Janina Lim – Fourth Estate Contributor
Detroit, Michigan, United States MI – September retail sales of new vehicles are expected to drop from a year ago as Typhoonc Harvey and Irma continue to impact sales, according to a joint forecast of US auto marketing firms.
A forecast developed jointly by J.D. Power and LMC Automotive said sales of new vehicles last month are anticipated to reach 1.213 million units, down 2.6% from the same month in 2016, although this stands as the highest record for the year.
The firms expect seasonally adjusted annualized rate (SAAR) for retail sales to total 15 million units this year, nearly unchanged from last year’s level.
“Hurricanes Harvey and Irma have disrupted—and will continue to disrupt—new-vehicle retail sales in September and beyond,” Thomas King, Senior Vice President of the Data and Analytics Division at J.D. Power was quoted as saying.
King noted a 14% climb in sales in the South Central region, which includes Houston, as shoppers scramble to replace storm-damaged vehicles and complete purchases that were postponed during the storm while sales in the Southeast region, which includes Florida, are down 16% due to back-to-normal operations.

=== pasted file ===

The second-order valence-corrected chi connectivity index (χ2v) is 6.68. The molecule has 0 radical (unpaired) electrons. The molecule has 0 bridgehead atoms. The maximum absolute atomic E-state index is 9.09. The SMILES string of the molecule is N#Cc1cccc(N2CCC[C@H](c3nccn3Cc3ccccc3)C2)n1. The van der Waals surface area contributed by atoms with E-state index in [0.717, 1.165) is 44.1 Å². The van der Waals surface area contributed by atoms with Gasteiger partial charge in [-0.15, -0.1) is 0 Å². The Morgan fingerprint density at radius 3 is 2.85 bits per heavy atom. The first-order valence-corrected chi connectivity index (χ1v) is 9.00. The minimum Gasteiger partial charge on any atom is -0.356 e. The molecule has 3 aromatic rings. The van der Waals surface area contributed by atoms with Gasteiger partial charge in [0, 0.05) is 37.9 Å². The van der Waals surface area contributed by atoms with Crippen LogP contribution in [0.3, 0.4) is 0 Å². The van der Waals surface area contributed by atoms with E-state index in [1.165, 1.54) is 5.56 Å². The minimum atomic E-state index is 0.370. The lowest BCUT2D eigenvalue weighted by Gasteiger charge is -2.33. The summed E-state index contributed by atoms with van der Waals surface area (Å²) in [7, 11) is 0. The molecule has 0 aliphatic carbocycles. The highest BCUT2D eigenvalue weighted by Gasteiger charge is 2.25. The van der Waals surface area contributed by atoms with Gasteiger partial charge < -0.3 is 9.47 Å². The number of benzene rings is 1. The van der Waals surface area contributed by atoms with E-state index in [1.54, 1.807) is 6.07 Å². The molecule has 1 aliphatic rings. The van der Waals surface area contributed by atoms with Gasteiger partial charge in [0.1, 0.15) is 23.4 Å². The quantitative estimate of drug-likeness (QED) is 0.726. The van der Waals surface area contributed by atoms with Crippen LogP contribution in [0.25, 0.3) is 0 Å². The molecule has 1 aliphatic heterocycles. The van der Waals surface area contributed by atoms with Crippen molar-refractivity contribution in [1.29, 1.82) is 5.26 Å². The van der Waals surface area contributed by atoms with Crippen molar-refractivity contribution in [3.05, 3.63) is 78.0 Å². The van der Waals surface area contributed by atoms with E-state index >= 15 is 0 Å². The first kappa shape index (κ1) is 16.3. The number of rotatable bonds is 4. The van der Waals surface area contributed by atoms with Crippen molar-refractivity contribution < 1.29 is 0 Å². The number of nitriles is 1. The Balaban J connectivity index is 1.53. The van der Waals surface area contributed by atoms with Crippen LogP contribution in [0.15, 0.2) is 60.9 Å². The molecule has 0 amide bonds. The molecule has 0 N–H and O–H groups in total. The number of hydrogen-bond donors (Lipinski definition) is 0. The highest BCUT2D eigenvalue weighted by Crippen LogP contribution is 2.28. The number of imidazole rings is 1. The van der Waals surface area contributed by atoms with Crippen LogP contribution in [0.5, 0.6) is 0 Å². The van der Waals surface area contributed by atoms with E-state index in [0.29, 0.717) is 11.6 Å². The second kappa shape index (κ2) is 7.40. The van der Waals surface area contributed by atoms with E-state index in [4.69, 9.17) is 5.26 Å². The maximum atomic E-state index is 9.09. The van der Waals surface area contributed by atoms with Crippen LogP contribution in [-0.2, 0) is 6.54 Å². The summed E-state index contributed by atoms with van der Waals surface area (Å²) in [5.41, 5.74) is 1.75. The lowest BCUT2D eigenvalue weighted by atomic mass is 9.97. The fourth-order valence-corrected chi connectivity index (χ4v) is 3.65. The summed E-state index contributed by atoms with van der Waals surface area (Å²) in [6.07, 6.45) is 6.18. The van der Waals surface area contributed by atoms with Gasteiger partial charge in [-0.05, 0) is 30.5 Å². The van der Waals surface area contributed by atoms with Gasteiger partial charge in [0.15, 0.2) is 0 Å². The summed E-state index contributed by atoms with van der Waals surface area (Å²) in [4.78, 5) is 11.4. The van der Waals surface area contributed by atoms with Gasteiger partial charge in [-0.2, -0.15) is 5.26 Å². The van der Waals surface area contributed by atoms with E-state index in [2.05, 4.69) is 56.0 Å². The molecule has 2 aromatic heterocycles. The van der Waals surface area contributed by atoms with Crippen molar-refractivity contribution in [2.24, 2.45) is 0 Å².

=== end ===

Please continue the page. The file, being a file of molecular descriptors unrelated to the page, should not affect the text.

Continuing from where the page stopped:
Incentives granted by manufacturers last month reached all-time high at an average incentive spending per unit of $4,050 to date, surpassing November 2016’s record of $4,024.
“While the industry will benefit from additional replacement demand from storm damaged vehicles in the coming months, elevated incentives remain a threat to the overall health of the industry,” King said.
Some $37.7 billion is expected to be poured out on new vehicles during the period, a record for the month and $0.5 billion more than September 2016’s level.
Trucks account for 65% of new-vehicle retail sales through Sept. 24—the highest level ever for the month of September—making it the 15th consecutive month above 60%.
Fleet sales are expected to total 220,200 units in September, down 11.2% from September 2016 on a selling day adjusted basis.
Fleet volume is expected to account for 15% of total light-vehicle sales, down from 17% in September 2016.
All in all, the effect of hurricanes Harvey and Irma is expected to boost retail light vehicle sales by 70,000 units to 17.1 million and carry over demand until 2018 as consumers may take a few more months to replace vehicles destroyed by the typhoon, according to Jeff Schuster, Senior Vice President of Forecasting at LMC Automotive.
“In addition, a short-term increase in fleet sales may also be an outcome as current shortages are replenished. However, this does not change the overall expectation of level to weaker demand in the U.S. over the next 2-3 years,” Schuster added.
Estimates of retail light-vehicle sales is hiked to 13.9 million units from 13.8 million while retail sales and fleet volume are forecast to drop year-on-year to 1.4% and 8%, respectively.
Article – All Rights Reserved.
Provided by FeedSyndicate